The child had grown into a sweet, enchanting creature. She did not turn away from me in fright or disgust and even called me ‘Auntie.’ I showed her how to work the spinning wheel and entertained her with my stories as she spun. She told me of her lonely life and begged me to join her at Court as a companion.
Warmth and love flooded through me for the first time in my life. Just then, bells rang out heralding the princess’s fifteenth birthday, and I remembered the curse. In panic, I leapt from my chair and grabbed for the princess’s hand. Startled, she jerked, pricked her finger and slumped over the wheel.
Choking on remorse and shame, I lifted the princess off the spinning wheel and laid her on the bed, spread her hair across the pillow and folded her dainty hands. I covered her with a length of silk then locked the tower door and descended the stairs. Not a living creature stirred in the courtyard. Horses slept with their muzzles buried in hay; birds hung from the branches of trees; goldfish lay motionless in the bottom of their pool; a cook slumped over half-kneaded dough; guards dozed at their posts. Silence shrouded the castle.
As atonement for my wretched curse, I vowed to protect the unconscious inhabitants of the castle from prying eyes and scalawags. I planted a hedge of thorns to hide the castle from view and sent fortune hunters scuttling away trailing shredded clothing and bleeding body pieces. The 100 years passed slowly for me, but I kept busy dusting the castle and all its inhabitants, repairing rents in the briar hedge, and maintaining a garden to feed myself.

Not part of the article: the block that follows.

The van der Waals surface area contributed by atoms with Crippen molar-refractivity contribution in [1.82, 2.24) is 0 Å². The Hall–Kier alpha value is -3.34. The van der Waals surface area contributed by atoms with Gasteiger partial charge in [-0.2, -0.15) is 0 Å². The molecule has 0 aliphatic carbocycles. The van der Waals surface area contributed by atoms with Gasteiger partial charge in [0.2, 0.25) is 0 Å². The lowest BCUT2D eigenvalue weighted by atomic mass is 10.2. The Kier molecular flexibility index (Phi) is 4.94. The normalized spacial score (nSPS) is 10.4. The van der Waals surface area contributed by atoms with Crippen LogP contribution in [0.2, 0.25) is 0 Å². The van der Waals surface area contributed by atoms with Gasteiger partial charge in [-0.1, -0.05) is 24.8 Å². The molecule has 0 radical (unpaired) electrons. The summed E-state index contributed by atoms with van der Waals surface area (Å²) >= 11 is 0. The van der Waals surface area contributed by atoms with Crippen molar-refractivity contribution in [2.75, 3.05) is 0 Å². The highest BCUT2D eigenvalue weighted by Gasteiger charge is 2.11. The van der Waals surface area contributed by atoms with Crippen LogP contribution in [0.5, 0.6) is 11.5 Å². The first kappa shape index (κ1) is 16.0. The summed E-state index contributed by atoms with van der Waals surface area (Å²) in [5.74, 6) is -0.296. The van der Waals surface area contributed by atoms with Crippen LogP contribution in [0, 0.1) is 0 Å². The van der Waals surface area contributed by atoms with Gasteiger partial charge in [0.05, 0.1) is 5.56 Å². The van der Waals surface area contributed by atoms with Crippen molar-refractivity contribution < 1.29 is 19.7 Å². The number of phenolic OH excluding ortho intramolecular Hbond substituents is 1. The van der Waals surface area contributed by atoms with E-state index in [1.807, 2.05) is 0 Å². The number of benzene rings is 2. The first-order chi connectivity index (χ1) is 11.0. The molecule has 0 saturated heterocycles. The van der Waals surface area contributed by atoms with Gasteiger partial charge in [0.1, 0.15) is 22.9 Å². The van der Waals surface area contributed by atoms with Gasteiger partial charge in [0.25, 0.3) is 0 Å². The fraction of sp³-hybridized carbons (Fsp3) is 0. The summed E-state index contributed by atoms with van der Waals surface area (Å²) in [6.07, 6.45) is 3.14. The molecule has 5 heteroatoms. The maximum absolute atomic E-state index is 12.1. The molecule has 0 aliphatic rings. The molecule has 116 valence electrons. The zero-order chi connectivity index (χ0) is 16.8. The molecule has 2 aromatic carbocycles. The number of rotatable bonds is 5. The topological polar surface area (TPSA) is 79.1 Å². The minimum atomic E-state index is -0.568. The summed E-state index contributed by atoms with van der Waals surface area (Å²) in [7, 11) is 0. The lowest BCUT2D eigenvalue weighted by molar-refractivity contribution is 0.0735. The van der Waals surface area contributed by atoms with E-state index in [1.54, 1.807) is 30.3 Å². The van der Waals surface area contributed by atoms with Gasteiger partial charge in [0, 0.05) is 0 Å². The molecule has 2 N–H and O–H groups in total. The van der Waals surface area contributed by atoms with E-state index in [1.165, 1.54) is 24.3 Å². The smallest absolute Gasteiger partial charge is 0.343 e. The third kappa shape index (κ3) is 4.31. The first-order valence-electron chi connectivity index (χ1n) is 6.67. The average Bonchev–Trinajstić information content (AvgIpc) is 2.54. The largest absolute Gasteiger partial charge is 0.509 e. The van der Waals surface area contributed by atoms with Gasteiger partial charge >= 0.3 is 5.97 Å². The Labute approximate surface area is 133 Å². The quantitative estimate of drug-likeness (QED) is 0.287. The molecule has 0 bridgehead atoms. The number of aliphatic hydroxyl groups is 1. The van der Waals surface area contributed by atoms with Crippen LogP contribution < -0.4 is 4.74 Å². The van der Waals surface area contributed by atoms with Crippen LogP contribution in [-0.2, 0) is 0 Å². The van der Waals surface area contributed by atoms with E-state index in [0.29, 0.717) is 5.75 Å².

Looking out my tower window one morning, I spied a young man hunting in the woods and made my way toward him. He didn’t turn from me in disgust as others had done but spoke gently and courteously. He was intelligent, well-spoken and carried a heavy purse at his waist. Satisfied this was the young prince promised by my sister, I told him of the enchanted castle and the sleeping princess.
When the prince approached the hedge, it spread its thorns and allowed him safe passage. Stepping over the sleeping bodies on his way to the tower, he opened the door with my key, climbed the steps and discovered the princess lying as I had left her. When he kissed the sleeping lips, her eyelids fluttered open, and she bolted off the bed. “What the hell took you so long?” she said.
At the moment lips touched lips, hundreds of activities resumed throughout the castle. The cook kneaded her dough, guards snapped to attention, the King continued his speech to his ministers, and preparations for the celebration of the princess’s fifteenth birthday proceeded.
Apprised by the prince of my guardianship over the castle and the princess, the Queen forgave me and the King issued a decree appointing me official godmother to the princess and her future children. My fairy family also forgave and embraced me, and my littlest sister cried when she kissed me. Everyone lived happily ever after.
There you have it, the real story of the sleeping beauty. Am I a wicked old witch, evil and malevolent to the bone, or just a cute little old lady who made a tiny mistake in her youth and spent the rest of her life cleaning up the mess?